The GLP program meets the requirements of the New Substances Notification Regulations under CEPA which ensure that laboratory practices to be followed in developing test data are consistent with the Organization for Economic Cooperation and Development (OECD) Principles of Good Laboratory Practice. These principles are an integral part of the OECD Council Decision on Mutual Acceptance of Data, adopted by the OECD Council in 1981. During 1996, public consultation will continue on the development of a formal Canadian GLP program, the development of international bilateral agreements on the mutual recognition of GLP programs, updating of The OECD Principles of Good Laboratory Practice, laboratory inspections, and consultation with the newly formed Pest Management Regulatory Agency (PMRA).
The Environmental Technology Centre (ETC) initiated its program of voluntary laboratory inspections during 1995 with the inspection of three Canadian private-sector laboratories which have supplied testing data pursuant to the New Substances Notification Regulations of 1994 and 1995. It also continued its annual activities in determining the compliance status of foreign laboratories which supply similar data and participated in ongoing OECD activities on the development and use of GLP in member countries. Preparatory work for public consultation on this new program continued alongside negotiations with the European Union, Switzerland and the United States on agreements for the mutual recognition of GLP programs. ETC also participated in an OECD Expert Group charged with revising The OECD Principles of Good Laboratory Practice. The Pest Management Regulatory Agency (PMRA) decided to require the use of OECD GLP in the context of pesticide registration, and consultation was initiated on areas in which cooperative work can be done.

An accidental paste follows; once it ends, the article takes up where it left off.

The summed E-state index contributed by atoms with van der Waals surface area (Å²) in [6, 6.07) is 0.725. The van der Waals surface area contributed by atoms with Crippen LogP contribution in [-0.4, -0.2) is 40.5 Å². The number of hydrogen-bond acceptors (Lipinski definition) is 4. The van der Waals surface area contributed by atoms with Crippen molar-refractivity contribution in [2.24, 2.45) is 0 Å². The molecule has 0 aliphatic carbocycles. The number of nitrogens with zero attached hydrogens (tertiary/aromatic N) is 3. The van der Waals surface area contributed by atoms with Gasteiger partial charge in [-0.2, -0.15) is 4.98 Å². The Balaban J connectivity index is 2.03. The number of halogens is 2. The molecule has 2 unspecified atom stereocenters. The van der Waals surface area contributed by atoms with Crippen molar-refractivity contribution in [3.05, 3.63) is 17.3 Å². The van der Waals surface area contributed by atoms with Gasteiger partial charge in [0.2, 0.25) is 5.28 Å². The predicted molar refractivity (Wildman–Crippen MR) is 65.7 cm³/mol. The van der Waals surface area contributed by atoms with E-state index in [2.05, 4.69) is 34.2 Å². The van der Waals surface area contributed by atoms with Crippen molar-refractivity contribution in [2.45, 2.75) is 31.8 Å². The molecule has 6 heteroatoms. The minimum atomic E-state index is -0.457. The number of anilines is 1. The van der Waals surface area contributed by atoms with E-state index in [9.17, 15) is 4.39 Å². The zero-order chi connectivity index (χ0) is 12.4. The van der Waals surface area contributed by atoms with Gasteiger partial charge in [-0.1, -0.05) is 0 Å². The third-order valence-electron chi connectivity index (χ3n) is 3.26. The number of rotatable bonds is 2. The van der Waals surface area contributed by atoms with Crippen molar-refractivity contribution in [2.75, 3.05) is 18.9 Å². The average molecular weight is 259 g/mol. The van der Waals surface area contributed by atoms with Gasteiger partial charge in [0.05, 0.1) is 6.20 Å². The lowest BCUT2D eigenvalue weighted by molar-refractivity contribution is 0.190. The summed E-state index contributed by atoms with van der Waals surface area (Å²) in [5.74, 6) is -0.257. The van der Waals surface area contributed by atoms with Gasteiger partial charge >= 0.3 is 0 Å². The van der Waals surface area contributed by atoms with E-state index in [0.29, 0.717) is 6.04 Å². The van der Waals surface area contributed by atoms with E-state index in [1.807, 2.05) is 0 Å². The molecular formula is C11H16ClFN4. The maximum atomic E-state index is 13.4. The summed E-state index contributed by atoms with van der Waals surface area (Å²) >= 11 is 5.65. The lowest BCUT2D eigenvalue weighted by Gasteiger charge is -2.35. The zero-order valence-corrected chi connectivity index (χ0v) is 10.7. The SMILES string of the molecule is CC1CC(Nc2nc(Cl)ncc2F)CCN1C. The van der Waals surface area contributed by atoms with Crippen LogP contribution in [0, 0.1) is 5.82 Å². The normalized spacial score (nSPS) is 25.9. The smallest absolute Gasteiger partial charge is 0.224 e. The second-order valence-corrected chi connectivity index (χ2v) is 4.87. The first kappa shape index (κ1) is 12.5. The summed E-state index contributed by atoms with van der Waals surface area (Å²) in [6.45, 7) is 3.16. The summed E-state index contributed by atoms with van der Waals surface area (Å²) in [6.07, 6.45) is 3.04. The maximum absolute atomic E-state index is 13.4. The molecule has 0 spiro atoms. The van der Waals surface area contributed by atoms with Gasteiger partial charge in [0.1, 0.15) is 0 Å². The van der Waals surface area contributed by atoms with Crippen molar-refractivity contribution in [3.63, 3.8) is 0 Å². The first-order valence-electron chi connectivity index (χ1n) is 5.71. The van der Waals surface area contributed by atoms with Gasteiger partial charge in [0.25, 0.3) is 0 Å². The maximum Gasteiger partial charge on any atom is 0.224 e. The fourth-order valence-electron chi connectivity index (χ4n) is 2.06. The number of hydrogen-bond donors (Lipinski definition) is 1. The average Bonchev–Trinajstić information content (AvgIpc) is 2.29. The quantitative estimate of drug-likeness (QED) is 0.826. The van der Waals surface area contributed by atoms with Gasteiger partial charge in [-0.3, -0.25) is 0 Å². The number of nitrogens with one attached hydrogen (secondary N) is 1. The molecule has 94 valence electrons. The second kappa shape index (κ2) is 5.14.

The federal government's TSMP was announced in Parliament on June 2, 1995. The policy provides a science-based framework for the management of toxic substances. The key management objectives in the policy are: virtual elimination from the environment of toxic substances that are persistent and bioaccumulative and are present in the environment due, primarily, to human activity such as manufacturing, use or waste disposal (Track 1 substances); and management of other toxic substances and substances of concern throughout their life cycles to prevent or minimize their release into the environment (Track 2 substances). The policy is being applied to the Priority Substances Assessment Program and the New Substances Notification Program under CEPA. For substances declared to be toxic under CEPA, the policy provides directional guidance in selecting management objectives. Environment Canada led the development of the policy and is continuing its leadership role in its implementation. The TSMP document and its two companion reports, TSMP - Report on Public Consultations and TSMP - Persistence and Bioaccumulation Criteria, are available from Environment Canada's Information Office.